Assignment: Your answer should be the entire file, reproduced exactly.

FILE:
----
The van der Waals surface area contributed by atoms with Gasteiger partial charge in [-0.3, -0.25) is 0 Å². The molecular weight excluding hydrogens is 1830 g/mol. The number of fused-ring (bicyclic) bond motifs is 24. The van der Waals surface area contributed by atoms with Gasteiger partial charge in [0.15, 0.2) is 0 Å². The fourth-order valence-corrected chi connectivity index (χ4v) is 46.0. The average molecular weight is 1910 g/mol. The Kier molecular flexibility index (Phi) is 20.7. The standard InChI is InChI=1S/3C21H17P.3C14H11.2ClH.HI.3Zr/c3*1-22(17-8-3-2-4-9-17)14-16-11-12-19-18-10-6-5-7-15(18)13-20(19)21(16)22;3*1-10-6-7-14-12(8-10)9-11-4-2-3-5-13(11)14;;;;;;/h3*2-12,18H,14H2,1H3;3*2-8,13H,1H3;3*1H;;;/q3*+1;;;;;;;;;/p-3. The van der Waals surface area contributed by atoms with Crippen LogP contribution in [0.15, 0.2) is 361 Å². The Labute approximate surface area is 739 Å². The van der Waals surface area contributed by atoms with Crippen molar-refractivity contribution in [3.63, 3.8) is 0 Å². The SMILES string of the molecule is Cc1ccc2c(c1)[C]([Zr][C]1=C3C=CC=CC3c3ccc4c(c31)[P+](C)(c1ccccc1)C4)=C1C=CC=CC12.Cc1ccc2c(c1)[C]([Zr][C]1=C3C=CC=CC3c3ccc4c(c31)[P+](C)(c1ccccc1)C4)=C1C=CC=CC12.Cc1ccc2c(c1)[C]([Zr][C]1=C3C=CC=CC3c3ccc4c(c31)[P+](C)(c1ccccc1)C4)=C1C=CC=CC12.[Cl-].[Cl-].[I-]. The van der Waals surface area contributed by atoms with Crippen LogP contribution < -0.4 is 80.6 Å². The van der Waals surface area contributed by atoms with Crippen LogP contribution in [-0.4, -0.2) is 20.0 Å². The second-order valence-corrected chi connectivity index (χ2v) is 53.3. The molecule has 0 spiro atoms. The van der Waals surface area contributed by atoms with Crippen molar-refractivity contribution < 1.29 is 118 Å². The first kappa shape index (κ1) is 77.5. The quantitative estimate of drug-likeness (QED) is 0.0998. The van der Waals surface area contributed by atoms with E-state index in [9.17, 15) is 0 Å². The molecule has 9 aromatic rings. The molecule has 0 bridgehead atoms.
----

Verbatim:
The van der Waals surface area contributed by atoms with Gasteiger partial charge in [-0.3, -0.25) is 0 Å². The molecular weight excluding hydrogens is 1830 g/mol. The number of fused-ring (bicyclic) bond motifs is 24. The van der Waals surface area contributed by atoms with Gasteiger partial charge in [0.15, 0.2) is 0 Å². The fourth-order valence-corrected chi connectivity index (χ4v) is 46.0. The average molecular weight is 1910 g/mol. The Kier molecular flexibility index (Phi) is 20.7. The standard InChI is InChI=1S/3C21H17P.3C14H11.2ClH.HI.3Zr/c3*1-22(17-8-3-2-4-9-17)14-16-11-12-19-18-10-6-5-7-15(18)13-20(19)21(16)22;3*1-10-6-7-14-12(8-10)9-11-4-2-3-5-13(11)14;;;;;;/h3*2-12,18H,14H2,1H3;3*2-8,13H,1H3;3*1H;;;/q3*+1;;;;;;;;;/p-3. The van der Waals surface area contributed by atoms with Crippen LogP contribution in [0.15, 0.2) is 361 Å². The Labute approximate surface area is 739 Å². The van der Waals surface area contributed by atoms with Crippen molar-refractivity contribution in [3.63, 3.8) is 0 Å². The SMILES string of the molecule is Cc1ccc2c(c1)[C]([Zr][C]1=C3C=CC=CC3c3ccc4c(c31)[P+](C)(c1ccccc1)C4)=C1C=CC=CC12.Cc1ccc2c(c1)[C]([Zr][C]1=C3C=CC=CC3c3ccc4c(c31)[P+](C)(c1ccccc1)C4)=C1C=CC=CC12.Cc1ccc2c(c1)[C]([Zr][C]1=C3C=CC=CC3c3ccc4c(c31)[P+](C)(c1ccccc1)C4)=C1C=CC=CC12.[Cl-].[Cl-].[I-]. The van der Waals surface area contributed by atoms with Crippen LogP contribution < -0.4 is 80.6 Å². The van der Waals surface area contributed by atoms with Crippen LogP contribution in [-0.4, -0.2) is 20.0 Å². The second-order valence-corrected chi connectivity index (χ2v) is 53.3. The molecule has 0 spiro atoms. The van der Waals surface area contributed by atoms with Crippen molar-refractivity contribution < 1.29 is 118 Å². The first kappa shape index (κ1) is 77.5. The quantitative estimate of drug-likeness (QED) is 0.0998. The van der Waals surface area contributed by atoms with E-state index in [9.17, 15) is 0 Å². The molecule has 9 aromatic rings. The molecule has 0 bridgehead atoms.